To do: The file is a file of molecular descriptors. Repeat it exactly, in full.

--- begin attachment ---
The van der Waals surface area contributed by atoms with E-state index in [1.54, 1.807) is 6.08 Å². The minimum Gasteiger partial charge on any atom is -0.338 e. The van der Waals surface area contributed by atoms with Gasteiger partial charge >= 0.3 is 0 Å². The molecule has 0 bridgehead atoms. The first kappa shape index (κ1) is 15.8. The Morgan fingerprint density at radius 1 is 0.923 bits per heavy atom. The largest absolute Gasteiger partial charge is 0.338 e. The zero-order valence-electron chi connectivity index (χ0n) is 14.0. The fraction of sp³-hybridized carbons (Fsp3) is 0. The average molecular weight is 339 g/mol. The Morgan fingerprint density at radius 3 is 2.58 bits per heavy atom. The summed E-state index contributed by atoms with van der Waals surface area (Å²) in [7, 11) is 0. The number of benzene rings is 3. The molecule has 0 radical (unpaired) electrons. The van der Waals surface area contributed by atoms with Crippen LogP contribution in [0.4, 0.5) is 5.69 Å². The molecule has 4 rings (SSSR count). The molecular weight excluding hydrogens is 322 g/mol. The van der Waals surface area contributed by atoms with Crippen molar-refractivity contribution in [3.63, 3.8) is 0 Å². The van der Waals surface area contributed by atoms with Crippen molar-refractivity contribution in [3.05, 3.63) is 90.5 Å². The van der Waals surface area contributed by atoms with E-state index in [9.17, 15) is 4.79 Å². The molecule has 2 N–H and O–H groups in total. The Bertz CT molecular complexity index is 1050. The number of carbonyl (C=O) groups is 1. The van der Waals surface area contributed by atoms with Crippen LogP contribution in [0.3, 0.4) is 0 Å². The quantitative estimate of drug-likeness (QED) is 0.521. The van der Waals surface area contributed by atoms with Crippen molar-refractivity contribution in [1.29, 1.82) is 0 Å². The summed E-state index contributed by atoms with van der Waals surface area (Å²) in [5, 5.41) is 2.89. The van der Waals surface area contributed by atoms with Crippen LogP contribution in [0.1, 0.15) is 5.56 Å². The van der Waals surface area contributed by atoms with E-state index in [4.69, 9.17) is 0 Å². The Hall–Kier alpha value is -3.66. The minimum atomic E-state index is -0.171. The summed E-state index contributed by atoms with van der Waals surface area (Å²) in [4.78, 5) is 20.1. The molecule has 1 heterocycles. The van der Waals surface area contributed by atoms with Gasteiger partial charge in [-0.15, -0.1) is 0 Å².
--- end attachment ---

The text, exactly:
The van der Waals surface area contributed by atoms with E-state index in [1.54, 1.807) is 6.08 Å². The minimum Gasteiger partial charge on any atom is -0.338 e. The van der Waals surface area contributed by atoms with Gasteiger partial charge >= 0.3 is 0 Å². The molecule has 0 bridgehead atoms. The first kappa shape index (κ1) is 15.8. The Morgan fingerprint density at radius 1 is 0.923 bits per heavy atom. The largest absolute Gasteiger partial charge is 0.338 e. The zero-order valence-electron chi connectivity index (χ0n) is 14.0. The fraction of sp³-hybridized carbons (Fsp3) is 0. The average molecular weight is 339 g/mol. The Morgan fingerprint density at radius 3 is 2.58 bits per heavy atom. The summed E-state index contributed by atoms with van der Waals surface area (Å²) in [7, 11) is 0. The number of benzene rings is 3. The molecule has 0 radical (unpaired) electrons. The van der Waals surface area contributed by atoms with Crippen LogP contribution in [0.4, 0.5) is 5.69 Å². The molecule has 4 rings (SSSR count). The molecular weight excluding hydrogens is 322 g/mol. The van der Waals surface area contributed by atoms with Crippen molar-refractivity contribution in [3.63, 3.8) is 0 Å². The van der Waals surface area contributed by atoms with Crippen molar-refractivity contribution in [3.05, 3.63) is 90.5 Å². The van der Waals surface area contributed by atoms with E-state index in [9.17, 15) is 4.79 Å². The molecule has 2 N–H and O–H groups in total. The Bertz CT molecular complexity index is 1050. The number of carbonyl (C=O) groups is 1. The van der Waals surface area contributed by atoms with Crippen LogP contribution in [0.3, 0.4) is 0 Å². The quantitative estimate of drug-likeness (QED) is 0.521. The van der Waals surface area contributed by atoms with Crippen molar-refractivity contribution in [1.29, 1.82) is 0 Å². The summed E-state index contributed by atoms with van der Waals surface area (Å²) in [5, 5.41) is 2.89. The van der Waals surface area contributed by atoms with Crippen LogP contribution in [0.1, 0.15) is 5.56 Å². The van der Waals surface area contributed by atoms with E-state index in [4.69, 9.17) is 0 Å². The Hall–Kier alpha value is -3.66. The minimum atomic E-state index is -0.171. The summed E-state index contributed by atoms with van der Waals surface area (Å²) in [4.78, 5) is 20.1. The molecule has 1 heterocycles. The van der Waals surface area contributed by atoms with Gasteiger partial charge in [-0.15, -0.1) is 0 Å².